As the Trump Administration came to an end in January, so did efforts to roll back transgender protections under the U.S. Department of Housing and Urban Development’s (HUD) Equal Access Rule.

Southern Legal Counsel was among the organizations that issued statements protesting a rule HUD first proposed in the spring of 2019 that appeared to weaken the Equal Access Rule and its enforcement mechanisms, which require equal access to housing and homeless services for transgender and gender-non-conforming (TGNC) individuals. At the time, sex-segregated shelters could not refuse to admit TGNC persons and were required to house them according to their gender identity.

The rule change would have allowed sex discrimination against individuals who are transgender and others seeking shelter in single-sex facilities, and it would have allowed those managing the facilities to make biological sex determinations by assessing “factors such as height, the presence (but not the absence) of facial hair, the presence of an Adam’s apple, and other physical characteristics” of the shelter seeker.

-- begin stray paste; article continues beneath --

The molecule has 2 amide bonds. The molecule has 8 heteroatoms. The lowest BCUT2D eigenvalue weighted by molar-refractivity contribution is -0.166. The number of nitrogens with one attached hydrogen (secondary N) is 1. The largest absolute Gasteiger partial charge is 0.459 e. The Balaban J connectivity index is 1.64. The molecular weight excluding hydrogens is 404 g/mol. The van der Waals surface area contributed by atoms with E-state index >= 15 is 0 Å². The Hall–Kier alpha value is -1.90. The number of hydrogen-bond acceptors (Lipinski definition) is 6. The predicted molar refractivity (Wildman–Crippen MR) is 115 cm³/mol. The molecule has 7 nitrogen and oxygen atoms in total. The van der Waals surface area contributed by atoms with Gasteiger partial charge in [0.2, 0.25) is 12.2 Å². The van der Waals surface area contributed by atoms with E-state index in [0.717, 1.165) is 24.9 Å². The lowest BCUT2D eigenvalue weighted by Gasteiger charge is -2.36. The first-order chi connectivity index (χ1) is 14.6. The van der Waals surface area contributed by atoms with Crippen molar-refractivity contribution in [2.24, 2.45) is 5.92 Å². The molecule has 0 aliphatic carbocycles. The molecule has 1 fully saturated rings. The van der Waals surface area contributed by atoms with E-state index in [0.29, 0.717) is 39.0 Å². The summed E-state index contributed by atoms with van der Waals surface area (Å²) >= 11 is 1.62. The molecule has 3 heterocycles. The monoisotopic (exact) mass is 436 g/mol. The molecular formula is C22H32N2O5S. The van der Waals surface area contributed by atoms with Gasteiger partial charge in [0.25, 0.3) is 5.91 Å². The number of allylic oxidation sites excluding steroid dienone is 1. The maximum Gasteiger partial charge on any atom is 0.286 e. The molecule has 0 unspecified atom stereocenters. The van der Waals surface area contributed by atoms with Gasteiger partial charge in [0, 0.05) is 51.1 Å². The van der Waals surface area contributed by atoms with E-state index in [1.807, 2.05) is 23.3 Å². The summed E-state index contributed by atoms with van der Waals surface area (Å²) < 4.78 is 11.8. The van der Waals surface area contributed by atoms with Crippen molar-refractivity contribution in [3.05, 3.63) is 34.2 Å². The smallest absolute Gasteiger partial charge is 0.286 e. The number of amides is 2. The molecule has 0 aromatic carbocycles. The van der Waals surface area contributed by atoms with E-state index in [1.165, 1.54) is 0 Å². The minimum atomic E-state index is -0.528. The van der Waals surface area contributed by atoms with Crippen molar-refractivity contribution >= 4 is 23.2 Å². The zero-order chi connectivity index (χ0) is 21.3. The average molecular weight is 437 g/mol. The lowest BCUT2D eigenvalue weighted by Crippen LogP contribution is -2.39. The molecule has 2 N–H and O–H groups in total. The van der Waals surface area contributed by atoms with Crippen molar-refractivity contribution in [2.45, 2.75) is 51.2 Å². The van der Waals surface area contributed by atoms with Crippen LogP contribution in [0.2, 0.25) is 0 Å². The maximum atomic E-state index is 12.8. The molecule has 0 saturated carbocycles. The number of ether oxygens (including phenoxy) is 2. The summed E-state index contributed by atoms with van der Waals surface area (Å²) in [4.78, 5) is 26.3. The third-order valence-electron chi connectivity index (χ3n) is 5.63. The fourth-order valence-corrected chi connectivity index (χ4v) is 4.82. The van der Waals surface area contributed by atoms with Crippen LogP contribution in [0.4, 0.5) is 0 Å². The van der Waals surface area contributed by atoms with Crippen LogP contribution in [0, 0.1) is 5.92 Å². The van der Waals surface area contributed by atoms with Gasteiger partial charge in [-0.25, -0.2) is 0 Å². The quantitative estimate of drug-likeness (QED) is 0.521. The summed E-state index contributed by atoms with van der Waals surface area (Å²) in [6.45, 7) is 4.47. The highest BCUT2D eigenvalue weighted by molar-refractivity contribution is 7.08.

The proposed change posed a threat to the nearly 30% of transgender individuals who have experienced homelessness, which in turn puts them at a heightened risk of violence, abuse, and exploitation.

In May 2019, after HUD made its initial notice regarding the rule, SLC led a coalition of Florida organizations in issuing a statement calling the proposed rule change “unnecessary and unlawful.” Later that year, SLC recruited a team of pro bono law firm attorneys to track HUD’s rulemaking process and prepare written comments for submission.

Then, in February 2020, SLC learned of a related proposed rule that would have allowed faith-based organizations that receive federal funds to refuse to serve individuals if doing so conflicted with the organization’s religious beliefs. SLC submitted comments that had been researched and drafted by the same pro bono counsel to HUD, objecting to the proposed rule change.

HUD published the proposed rule that would have rolled back the Equal Access Rule in July 2020. Again, SLC turned to its pro bono partners, who researched and drafted comments that were submitted on SLC’s behalf in September 2020. By the end of the required comment period, the federal government had received more than 66,000 public comments, the most ever received on a HUD rule.

HUD had not acted on the proposed rule by the end of President Trump’s term, and SLC does not anticipate that the Biden Administration will proceed with the proposed rule changes.